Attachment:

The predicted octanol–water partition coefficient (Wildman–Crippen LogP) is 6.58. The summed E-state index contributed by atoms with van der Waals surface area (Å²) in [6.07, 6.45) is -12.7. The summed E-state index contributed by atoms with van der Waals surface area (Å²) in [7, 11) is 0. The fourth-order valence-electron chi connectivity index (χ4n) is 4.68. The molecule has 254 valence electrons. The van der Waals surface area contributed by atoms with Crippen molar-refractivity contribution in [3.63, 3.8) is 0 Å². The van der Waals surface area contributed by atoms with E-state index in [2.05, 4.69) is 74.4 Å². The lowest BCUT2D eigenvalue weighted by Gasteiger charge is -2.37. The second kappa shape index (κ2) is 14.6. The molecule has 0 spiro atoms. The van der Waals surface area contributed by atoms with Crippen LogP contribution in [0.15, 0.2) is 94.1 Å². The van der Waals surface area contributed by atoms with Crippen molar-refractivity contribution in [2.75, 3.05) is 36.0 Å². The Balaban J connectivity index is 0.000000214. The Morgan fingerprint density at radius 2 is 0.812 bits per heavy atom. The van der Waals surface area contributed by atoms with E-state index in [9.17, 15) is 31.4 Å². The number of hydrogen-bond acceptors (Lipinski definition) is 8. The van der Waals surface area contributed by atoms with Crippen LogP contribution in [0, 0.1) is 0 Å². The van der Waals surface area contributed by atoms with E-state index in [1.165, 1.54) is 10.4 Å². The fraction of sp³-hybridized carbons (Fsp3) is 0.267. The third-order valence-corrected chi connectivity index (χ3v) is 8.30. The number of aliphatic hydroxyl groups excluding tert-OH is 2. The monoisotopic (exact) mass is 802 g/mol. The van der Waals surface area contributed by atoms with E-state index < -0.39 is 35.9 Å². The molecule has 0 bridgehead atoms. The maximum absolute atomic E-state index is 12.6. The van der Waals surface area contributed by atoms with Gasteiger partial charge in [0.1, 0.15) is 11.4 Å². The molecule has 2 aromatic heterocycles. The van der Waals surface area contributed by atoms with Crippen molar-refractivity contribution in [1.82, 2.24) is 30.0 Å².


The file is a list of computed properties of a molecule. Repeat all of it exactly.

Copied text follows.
The predicted octanol–water partition coefficient (Wildman–Crippen LogP) is 6.58. The summed E-state index contributed by atoms with van der Waals surface area (Å²) in [6.07, 6.45) is -12.7. The summed E-state index contributed by atoms with van der Waals surface area (Å²) in [7, 11) is 0. The fourth-order valence-electron chi connectivity index (χ4n) is 4.68. The molecule has 254 valence electrons. The van der Waals surface area contributed by atoms with Crippen molar-refractivity contribution in [3.63, 3.8) is 0 Å². The van der Waals surface area contributed by atoms with E-state index in [2.05, 4.69) is 74.4 Å². The lowest BCUT2D eigenvalue weighted by Gasteiger charge is -2.37. The second kappa shape index (κ2) is 14.6. The molecule has 0 spiro atoms. The van der Waals surface area contributed by atoms with Crippen LogP contribution in [0.15, 0.2) is 94.1 Å². The van der Waals surface area contributed by atoms with Crippen molar-refractivity contribution in [2.75, 3.05) is 36.0 Å². The Balaban J connectivity index is 0.000000214. The Morgan fingerprint density at radius 2 is 0.812 bits per heavy atom. The van der Waals surface area contributed by atoms with E-state index in [9.17, 15) is 31.4 Å². The number of hydrogen-bond acceptors (Lipinski definition) is 8. The van der Waals surface area contributed by atoms with Crippen LogP contribution in [0, 0.1) is 0 Å². The van der Waals surface area contributed by atoms with E-state index in [1.165, 1.54) is 10.4 Å². The fraction of sp³-hybridized carbons (Fsp3) is 0.267. The third-order valence-corrected chi connectivity index (χ3v) is 8.30. The number of aliphatic hydroxyl groups excluding tert-OH is 2. The monoisotopic (exact) mass is 802 g/mol. The van der Waals surface area contributed by atoms with E-state index < -0.39 is 35.9 Å². The molecule has 0 bridgehead atoms. The maximum absolute atomic E-state index is 12.6. The van der Waals surface area contributed by atoms with Gasteiger partial charge in [0.1, 0.15) is 11.4 Å². The molecule has 2 aromatic heterocycles. The van der Waals surface area contributed by atoms with Crippen molar-refractivity contribution in [1.82, 2.24) is 30.0 Å².